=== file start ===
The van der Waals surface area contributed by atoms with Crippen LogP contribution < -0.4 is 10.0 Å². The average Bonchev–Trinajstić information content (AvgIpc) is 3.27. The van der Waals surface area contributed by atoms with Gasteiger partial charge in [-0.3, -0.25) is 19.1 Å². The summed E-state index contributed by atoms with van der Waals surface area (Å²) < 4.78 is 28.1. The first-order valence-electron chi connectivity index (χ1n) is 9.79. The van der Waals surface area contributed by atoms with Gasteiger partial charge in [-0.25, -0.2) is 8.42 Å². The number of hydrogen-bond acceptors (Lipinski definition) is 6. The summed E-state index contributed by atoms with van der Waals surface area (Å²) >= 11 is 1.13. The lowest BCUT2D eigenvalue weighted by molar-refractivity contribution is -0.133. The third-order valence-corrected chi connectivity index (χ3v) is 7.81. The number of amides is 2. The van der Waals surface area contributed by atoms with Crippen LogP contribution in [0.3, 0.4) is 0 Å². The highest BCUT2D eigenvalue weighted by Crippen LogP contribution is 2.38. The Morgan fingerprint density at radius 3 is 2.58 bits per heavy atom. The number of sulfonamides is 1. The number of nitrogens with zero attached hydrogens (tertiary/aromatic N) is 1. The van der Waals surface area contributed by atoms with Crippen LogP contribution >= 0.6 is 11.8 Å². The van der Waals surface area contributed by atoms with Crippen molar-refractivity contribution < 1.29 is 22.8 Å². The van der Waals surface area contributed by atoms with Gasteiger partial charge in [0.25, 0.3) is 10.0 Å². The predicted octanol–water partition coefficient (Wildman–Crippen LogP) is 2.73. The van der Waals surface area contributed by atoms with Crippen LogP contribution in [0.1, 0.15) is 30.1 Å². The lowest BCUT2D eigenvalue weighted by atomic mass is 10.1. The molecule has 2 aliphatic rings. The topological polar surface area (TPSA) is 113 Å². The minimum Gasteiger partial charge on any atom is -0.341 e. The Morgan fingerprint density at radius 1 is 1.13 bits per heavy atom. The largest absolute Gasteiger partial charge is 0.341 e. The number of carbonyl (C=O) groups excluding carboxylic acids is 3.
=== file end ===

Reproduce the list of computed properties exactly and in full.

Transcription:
The van der Waals surface area contributed by atoms with Crippen LogP contribution < -0.4 is 10.0 Å². The average Bonchev–Trinajstić information content (AvgIpc) is 3.27. The van der Waals surface area contributed by atoms with Gasteiger partial charge in [-0.3, -0.25) is 19.1 Å². The summed E-state index contributed by atoms with van der Waals surface area (Å²) < 4.78 is 28.1. The first-order valence-electron chi connectivity index (χ1n) is 9.79. The van der Waals surface area contributed by atoms with Gasteiger partial charge in [-0.25, -0.2) is 8.42 Å². The number of hydrogen-bond acceptors (Lipinski definition) is 6. The summed E-state index contributed by atoms with van der Waals surface area (Å²) >= 11 is 1.13. The lowest BCUT2D eigenvalue weighted by molar-refractivity contribution is -0.133. The third-order valence-corrected chi connectivity index (χ3v) is 7.81. The number of amides is 2. The van der Waals surface area contributed by atoms with Crippen LogP contribution in [0.3, 0.4) is 0 Å². The highest BCUT2D eigenvalue weighted by Crippen LogP contribution is 2.38. The Morgan fingerprint density at radius 3 is 2.58 bits per heavy atom. The number of sulfonamides is 1. The number of nitrogens with zero attached hydrogens (tertiary/aromatic N) is 1. The van der Waals surface area contributed by atoms with Crippen LogP contribution >= 0.6 is 11.8 Å². The van der Waals surface area contributed by atoms with Crippen molar-refractivity contribution < 1.29 is 22.8 Å². The van der Waals surface area contributed by atoms with Gasteiger partial charge in [0.25, 0.3) is 10.0 Å². The predicted octanol–water partition coefficient (Wildman–Crippen LogP) is 2.73. The van der Waals surface area contributed by atoms with Crippen LogP contribution in [0.1, 0.15) is 30.1 Å². The lowest BCUT2D eigenvalue weighted by atomic mass is 10.1. The molecule has 2 aliphatic rings. The topological polar surface area (TPSA) is 113 Å². The minimum Gasteiger partial charge on any atom is -0.341 e. The Morgan fingerprint density at radius 1 is 1.13 bits per heavy atom. The largest absolute Gasteiger partial charge is 0.341 e. The number of carbonyl (C=O) groups excluding carboxylic acids is 3.